Logical Religious Thought Experiment


Think this through:

Why would any kind, loving, graceful deity demand the torture and death of something innocent in order to be able to bestow simple forgiveness for wrongs committed against them? Why would they create such a system?

How would you feel about a human being who demanded the torture and death of an innocent 3rd party in order to be able to forgive a person who wronged them in some way?

Why would a deity demand humans forgive freely but refuse to do so themselves?

Let me know your conclusions if you wish!

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19 responses to “Logical Religious Thought Experiment”

  1. Well because he’s God and he can get away with murder. That’s what most Christians would tell you, or some such thing like we’re still being punished for the sins of Adam & Eve.

    I’m going to get roasted for making that comment. But I agree with you. I took Comparative Religions in college where we studied all the World Religions.

    I prefer Hinduism & Buddhism myself. I don’t believe in a deity but I do believe in a higher consciousness, that of which we become a part of through love & right action.

    The only Hell, is the one we bring upon ourselves.

    Cool image, by the way.


    Liked by 2 people

  2. It’s all fiction, written by people, but it’s not entirely pointless. Sometimes there are reasons for the stories, hope that people will learn a lesson from reading and do better. The idea isn’t to emulate them! Oh well…

    Liked by 2 people

  3. Like it is said, history is only written by the ones who emerge triumphant, thus we will never know the real story. I sincerely doubt if the serene deity wished for blood but it was the men who coated their selfish motives with the word of a deity.

    Liked by 1 person

  4. I’ll give you a 2-part answer from a Christian (specifically Catholic) perspective. The first is, as Christians we don’t believe Jesus is a “3rd party” at all — we believe that while he’s fully human, he’s fully divine as well, the incarnation of the 2nd Person of the Trinity. And there’s a total unity of mind and will between Father and Son — the unity of the “Spirit,” the 3rd Person — so it’s not like the Father commanded the Son to do something he didn’t want to. It wasn’t God demanding something/someone “else” die, it was God freely sacrificing *himself* for our sake.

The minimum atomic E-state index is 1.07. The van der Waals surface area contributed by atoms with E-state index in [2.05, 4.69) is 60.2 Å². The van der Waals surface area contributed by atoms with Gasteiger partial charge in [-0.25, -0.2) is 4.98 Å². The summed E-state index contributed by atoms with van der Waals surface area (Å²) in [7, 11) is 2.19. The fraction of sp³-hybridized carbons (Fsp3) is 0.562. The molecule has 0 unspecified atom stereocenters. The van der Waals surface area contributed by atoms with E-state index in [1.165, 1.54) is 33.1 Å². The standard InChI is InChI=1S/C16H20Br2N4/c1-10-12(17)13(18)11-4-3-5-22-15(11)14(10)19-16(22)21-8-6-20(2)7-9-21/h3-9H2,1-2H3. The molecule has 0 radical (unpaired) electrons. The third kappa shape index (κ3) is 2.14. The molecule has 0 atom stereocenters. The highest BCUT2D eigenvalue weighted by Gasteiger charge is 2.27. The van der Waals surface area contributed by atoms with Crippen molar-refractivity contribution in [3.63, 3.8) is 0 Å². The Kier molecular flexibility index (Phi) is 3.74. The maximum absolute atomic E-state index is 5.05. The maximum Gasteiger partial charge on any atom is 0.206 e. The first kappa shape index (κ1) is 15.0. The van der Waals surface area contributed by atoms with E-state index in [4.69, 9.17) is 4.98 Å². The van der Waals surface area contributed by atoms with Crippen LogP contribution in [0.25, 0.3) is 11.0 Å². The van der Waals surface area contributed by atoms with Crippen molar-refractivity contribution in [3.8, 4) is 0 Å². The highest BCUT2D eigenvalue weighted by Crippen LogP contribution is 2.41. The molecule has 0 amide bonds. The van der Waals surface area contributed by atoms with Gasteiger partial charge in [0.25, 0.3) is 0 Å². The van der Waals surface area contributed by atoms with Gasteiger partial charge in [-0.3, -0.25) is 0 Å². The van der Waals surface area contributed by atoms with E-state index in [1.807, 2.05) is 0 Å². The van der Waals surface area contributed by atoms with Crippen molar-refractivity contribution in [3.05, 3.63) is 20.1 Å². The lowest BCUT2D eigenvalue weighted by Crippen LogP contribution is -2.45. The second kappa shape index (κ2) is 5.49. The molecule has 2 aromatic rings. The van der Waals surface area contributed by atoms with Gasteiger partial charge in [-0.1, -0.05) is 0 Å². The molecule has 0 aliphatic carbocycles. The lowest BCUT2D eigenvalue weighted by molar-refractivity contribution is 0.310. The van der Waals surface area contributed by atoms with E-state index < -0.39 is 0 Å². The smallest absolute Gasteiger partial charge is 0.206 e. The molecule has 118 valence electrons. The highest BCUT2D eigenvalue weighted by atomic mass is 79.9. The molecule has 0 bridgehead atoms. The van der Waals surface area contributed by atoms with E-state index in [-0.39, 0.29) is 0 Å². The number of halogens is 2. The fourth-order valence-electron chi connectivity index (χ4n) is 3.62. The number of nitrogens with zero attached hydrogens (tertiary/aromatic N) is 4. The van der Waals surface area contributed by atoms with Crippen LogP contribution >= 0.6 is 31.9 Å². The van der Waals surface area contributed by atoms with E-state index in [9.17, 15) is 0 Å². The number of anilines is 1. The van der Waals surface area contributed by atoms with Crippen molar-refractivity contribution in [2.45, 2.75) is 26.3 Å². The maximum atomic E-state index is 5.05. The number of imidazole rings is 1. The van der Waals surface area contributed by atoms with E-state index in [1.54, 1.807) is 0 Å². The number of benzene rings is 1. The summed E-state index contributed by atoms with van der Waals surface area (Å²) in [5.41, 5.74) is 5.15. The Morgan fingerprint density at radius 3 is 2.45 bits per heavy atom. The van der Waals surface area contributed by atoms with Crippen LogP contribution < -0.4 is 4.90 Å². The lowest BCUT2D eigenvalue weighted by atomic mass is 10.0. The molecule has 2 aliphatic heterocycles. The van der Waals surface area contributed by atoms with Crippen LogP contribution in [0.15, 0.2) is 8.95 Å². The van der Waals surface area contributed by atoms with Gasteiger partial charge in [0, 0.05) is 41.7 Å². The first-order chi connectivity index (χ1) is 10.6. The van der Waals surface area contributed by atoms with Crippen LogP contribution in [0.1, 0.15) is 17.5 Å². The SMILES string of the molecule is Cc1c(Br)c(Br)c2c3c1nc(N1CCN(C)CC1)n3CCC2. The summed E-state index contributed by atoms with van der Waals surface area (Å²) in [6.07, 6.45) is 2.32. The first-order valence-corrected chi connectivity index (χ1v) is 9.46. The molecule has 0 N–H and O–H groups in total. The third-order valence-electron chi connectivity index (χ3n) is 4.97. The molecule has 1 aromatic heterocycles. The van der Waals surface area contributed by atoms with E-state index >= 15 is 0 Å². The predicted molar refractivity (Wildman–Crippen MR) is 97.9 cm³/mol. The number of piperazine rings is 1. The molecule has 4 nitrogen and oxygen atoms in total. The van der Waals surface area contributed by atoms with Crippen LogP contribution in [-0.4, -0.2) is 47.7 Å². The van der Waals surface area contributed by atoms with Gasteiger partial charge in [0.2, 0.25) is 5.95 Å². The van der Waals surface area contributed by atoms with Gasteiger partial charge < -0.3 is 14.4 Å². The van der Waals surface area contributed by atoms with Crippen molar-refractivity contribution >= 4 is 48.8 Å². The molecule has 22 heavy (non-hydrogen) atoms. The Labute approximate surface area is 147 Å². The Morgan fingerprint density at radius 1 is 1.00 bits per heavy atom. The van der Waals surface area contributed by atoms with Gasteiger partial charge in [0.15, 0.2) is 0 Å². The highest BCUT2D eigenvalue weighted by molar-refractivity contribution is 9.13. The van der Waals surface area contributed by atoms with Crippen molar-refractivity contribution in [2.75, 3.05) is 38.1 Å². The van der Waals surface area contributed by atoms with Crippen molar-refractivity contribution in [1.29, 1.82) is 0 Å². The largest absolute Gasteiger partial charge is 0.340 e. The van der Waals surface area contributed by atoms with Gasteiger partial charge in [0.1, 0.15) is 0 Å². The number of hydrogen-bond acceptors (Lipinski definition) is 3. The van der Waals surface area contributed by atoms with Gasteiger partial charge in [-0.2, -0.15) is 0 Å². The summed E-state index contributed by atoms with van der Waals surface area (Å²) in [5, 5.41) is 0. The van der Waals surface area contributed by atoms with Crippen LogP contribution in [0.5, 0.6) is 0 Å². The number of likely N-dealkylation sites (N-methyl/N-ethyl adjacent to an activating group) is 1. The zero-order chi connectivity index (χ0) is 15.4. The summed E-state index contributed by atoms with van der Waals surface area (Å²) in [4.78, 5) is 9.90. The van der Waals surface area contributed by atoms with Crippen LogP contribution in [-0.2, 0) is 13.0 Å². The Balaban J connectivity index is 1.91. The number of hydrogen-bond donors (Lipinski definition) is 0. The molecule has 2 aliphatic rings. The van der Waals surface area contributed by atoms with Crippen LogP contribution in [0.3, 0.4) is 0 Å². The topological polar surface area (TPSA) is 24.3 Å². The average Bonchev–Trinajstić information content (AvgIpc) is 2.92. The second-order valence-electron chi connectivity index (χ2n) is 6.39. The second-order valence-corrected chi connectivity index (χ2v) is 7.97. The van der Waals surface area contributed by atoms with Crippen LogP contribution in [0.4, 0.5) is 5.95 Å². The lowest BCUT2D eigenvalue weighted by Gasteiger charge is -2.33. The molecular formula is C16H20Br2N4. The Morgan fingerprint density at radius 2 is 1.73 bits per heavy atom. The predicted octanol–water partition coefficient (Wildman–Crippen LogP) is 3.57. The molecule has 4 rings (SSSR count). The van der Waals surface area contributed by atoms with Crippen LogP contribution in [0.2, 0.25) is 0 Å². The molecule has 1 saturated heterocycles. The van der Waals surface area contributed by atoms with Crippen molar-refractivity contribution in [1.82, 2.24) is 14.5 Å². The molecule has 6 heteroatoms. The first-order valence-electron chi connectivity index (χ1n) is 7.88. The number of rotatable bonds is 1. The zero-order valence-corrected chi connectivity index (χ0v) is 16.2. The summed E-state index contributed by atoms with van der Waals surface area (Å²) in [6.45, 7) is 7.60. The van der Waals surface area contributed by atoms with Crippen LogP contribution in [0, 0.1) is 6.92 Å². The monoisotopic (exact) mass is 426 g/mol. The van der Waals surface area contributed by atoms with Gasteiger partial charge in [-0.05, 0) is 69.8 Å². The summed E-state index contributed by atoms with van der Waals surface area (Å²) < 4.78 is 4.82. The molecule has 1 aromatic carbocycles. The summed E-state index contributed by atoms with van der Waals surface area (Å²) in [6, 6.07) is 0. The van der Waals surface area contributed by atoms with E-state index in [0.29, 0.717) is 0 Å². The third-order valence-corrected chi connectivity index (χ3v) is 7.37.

Second, yes, I suppose in theory God *could* have simply snapped his fingers and said “OK, you’re forgiven,” but that wouldn’t have led to real reconciliation with human beings — we ourselves need to be transformed. Christians believe we’re all captives (even in our very hearts) within the dominion of sin and death, that of our own power we can’t escape it and be reconciled with the God who’s the source of goodness and love. So God freely entered into our whole human condition in order to deliver us, and this meant willingly bearing, on the cross, the attack against him of the whole weight of sin and death that’s part of our condition. But God was stronger than even their power — they couldn’t hold him down in the grave, he defeated them, light swallowed up darkness. And through the resurrection and pouring out the Spirit, a whole new creation was inaugurated and opened up to us (though it will be fully realized only at the end of history). The church is the community that’s the sacramental embodiment of this, called to live out God’s love and grace and forgiveness and healing justice in the world.

    I think the framing of the word “forgiveness” is partly an issue of semantics. In one sense one could definitely say that God has “always” forgiven us at the level of his own disposition, and then use a word like “reconciliation” to describe the mission of Jesus. But often the word “forgiveness” refers not to a mental disposition but to the communication of it — in that sense, one could say that God always had the “will to forgive” but “forgave” in the sense of definitively *communicating* his forgiveness only on the cross. In any case, in general I think it’s truest and most faithful to the broadest history of Christian thought to think of the cross much less in “retributive” and much more in “restorative” terms.

    Liked by 1 person

  5. In the Bible, the first animal sacrifice mentioned was by Abel, the son of Adam. His sibling Cain also made a sacrifice to the god, but with vegetables. The point to be noted here is that both sacrifices were not demanded by god. Both persons gave their best to please God, and god pleased with the sacrifice offered by Abel because he had the right intention in his heart. We don’t know why God was not pleased by Cain’s sacrifice, that God only knows, because he can see through our hearts.

    Read Genesis Chapter 4:1-26


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